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Sacred Geographies of Ancient Amazonia : Historical Ecology of Social Complexity

By: Schaan, Denise P.
Material type: TextTextSeries: eBooks on Demand.New Frontiers in Historical Ecology: Publisher: Walnut Creek : Taylor and Francis, 2016Description: 1 online resource (234 p.).ISBN: 9781611327991.Subject(s): Human geography -- Amazon River Region | Indian pottery -- Amazon River Region | Indians of South America -- Amazon River Region -- Antiquities | Indigenous peoples -- Ecology -- Amazon River Region | Petrolgyphs -- Amazon River Region | Rock paintings -- Amazon River Region | Social archaeology -- Amazon River RegionGenre/Form: Electronic books.Additional physical formats: Print version:: Sacred Geographies of Ancient Amazonia : Historical Ecology of Social ComplexityDDC classification: 981/.1 LOC classification: F2519.1.A6 -- S243 2012ebOnline resources: Click here to view this ebook.
Contents:
Contents -- List of Figures and Table -- Chapter 1: Introduction: Historical Ecology and Archaeological Landscapes in Amazonia -- Chapter 2: Moving Earth, Managing Water -- Chapter 3: Land of the Ancestors -- Chapter 4: Ponds, Lakes, and Feasts: The Cultural Geography of Anthropogenic Soils -- Chapter 5: Marks on the Earth: Territoriality and Memory -- Chapter 6: Conclusion -- References -- Index -- About the Author
Summary: The legendary El Dorado—the city of gold—remains a mere legend, but astonishing new discoveries are revealing a major civilization in ancient Amazonia that was more complex than anyone previously dreamed. Scholars have long insisted that the Amazonian ecosystem placed severe limits on the size and complexity of its ancient cultures, but leading researcher Denise Schaan reverses that view, synthesizing exciting new evidence of large-scale land and resource management to tell a new history of indigenous Amazonia. Schaan also engages fundamental debates about the development of social co
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F2519.1.A6 -- S243 2012eb (Browse shelf) http://uttyler.eblib.com/patron/FullRecord.aspx?p=799594 Available EBL799594

Contents -- List of Figures and Table -- Chapter 1: Introduction: Historical Ecology and Archaeological Landscapes in Amazonia -- Chapter 2: Moving Earth, Managing Water -- Chapter 3: Land of the Ancestors -- Chapter 4: Ponds, Lakes, and Feasts: The Cultural Geography of Anthropogenic Soils -- Chapter 5: Marks on the Earth: Territoriality and Memory -- Chapter 6: Conclusion -- References -- Index -- About the Author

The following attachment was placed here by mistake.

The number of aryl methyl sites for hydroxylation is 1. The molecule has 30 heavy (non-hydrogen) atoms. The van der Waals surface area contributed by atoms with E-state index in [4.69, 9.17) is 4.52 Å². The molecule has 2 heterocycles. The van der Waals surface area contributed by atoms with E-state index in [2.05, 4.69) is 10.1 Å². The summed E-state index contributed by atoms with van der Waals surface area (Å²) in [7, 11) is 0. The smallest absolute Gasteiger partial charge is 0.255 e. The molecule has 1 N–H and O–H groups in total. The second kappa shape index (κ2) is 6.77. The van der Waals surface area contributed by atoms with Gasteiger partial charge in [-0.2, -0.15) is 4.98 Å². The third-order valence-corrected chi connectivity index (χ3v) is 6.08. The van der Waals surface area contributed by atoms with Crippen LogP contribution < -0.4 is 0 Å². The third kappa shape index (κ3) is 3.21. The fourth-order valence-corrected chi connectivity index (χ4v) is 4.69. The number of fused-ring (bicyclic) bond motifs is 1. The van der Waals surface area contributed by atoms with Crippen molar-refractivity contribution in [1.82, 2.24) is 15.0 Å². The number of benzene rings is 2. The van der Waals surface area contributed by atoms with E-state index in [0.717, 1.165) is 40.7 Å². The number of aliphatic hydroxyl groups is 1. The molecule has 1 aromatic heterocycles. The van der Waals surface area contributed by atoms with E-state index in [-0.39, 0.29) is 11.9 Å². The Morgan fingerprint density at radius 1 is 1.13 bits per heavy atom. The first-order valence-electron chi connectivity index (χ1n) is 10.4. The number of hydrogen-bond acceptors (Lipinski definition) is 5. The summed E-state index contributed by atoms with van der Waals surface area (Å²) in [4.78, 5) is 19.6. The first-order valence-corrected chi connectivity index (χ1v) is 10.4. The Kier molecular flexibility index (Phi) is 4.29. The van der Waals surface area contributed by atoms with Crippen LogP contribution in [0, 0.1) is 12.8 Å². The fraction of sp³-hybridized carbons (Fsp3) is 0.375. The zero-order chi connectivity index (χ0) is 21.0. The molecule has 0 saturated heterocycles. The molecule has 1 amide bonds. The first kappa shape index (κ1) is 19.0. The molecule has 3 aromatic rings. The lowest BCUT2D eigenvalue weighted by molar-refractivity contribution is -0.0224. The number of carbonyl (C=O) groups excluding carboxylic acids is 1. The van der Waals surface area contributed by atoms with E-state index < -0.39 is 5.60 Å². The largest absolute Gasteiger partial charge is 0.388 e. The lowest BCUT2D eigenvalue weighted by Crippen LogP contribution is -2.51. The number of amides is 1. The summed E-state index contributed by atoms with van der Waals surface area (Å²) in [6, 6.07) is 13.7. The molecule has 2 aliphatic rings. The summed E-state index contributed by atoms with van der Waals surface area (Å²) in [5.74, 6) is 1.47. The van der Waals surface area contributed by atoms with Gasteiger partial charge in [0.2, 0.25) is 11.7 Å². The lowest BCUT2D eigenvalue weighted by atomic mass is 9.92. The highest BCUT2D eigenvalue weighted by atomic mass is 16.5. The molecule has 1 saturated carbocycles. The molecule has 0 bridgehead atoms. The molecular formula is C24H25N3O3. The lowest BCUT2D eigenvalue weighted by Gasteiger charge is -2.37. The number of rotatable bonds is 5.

The legendary El Dorado—the city of gold—remains a mere legend, but astonishing new discoveries are revealing a major civilization in ancient Amazonia that was more complex than anyone previously dreamed. Scholars have long insisted that the Amazonian ecosystem placed severe limits on the size and complexity of its ancient cultures, but leading researcher Denise Schaan reverses that view, synthesizing exciting new evidence of large-scale land and resource management to tell a new history of indigenous Amazonia. Schaan also engages fundamental debates about the development of social co

Description based upon print version of record.

Reviews provided by Syndetics

CHOICE Review

Historical ecological approaches have made important contributions, dispelling the myth that the environment constitutes an objective reality transcending the social context of its production and experience. At the same time, this perspective is equally critical of theories that reduce landscapes to a cultural construction and ignore the agency of meaningful places. Inspired by this approach, Schaan (Federal State Univ. of Para, Brazil) has written an engaging study of the anthropogenic landscapes of the pre-Columbian Amazon, focusing on the development of the mound centers of the Marajoara culture. The author compares prehistoric land management practices with similar traditions in other regions of the Amazon. Compiling available archaeological data, her analysis successfully debunks the commonplace belief that the Amazon represents a pristine environment, and it provides a convincing reconstruction of the anthropogenically dynamic and diverse landscapes of the Amazonian Basin. Schaan further examines the intersection of managed ecology with Marajoara funerary rites, ancestor worship, social memory, and cosmology and devotes a chapter interpreting the remarkable geoglyphs of the western Amazonian region. The author concludes her study with a pointed critique of government development programs that disregard indigenous knowledge and ecological stewardship. For students of Amazonian archaeology and scholars interested in human-environment relations. Summing Up: Recommended. All levels/libraries. E. R. Swenson University of Toronto

Author notes provided by Syndetics

An internationally renowned researcher, Denise Schaan is associate professor of archaeology at Federal University of Pará in Belém, Brazil. Her groundbreaking research on geoglyphs in the Western Amazon have attracted worldwide media attention. Schaan has published 44 scientific articles and book chapters, authored three books and edited two volumes.

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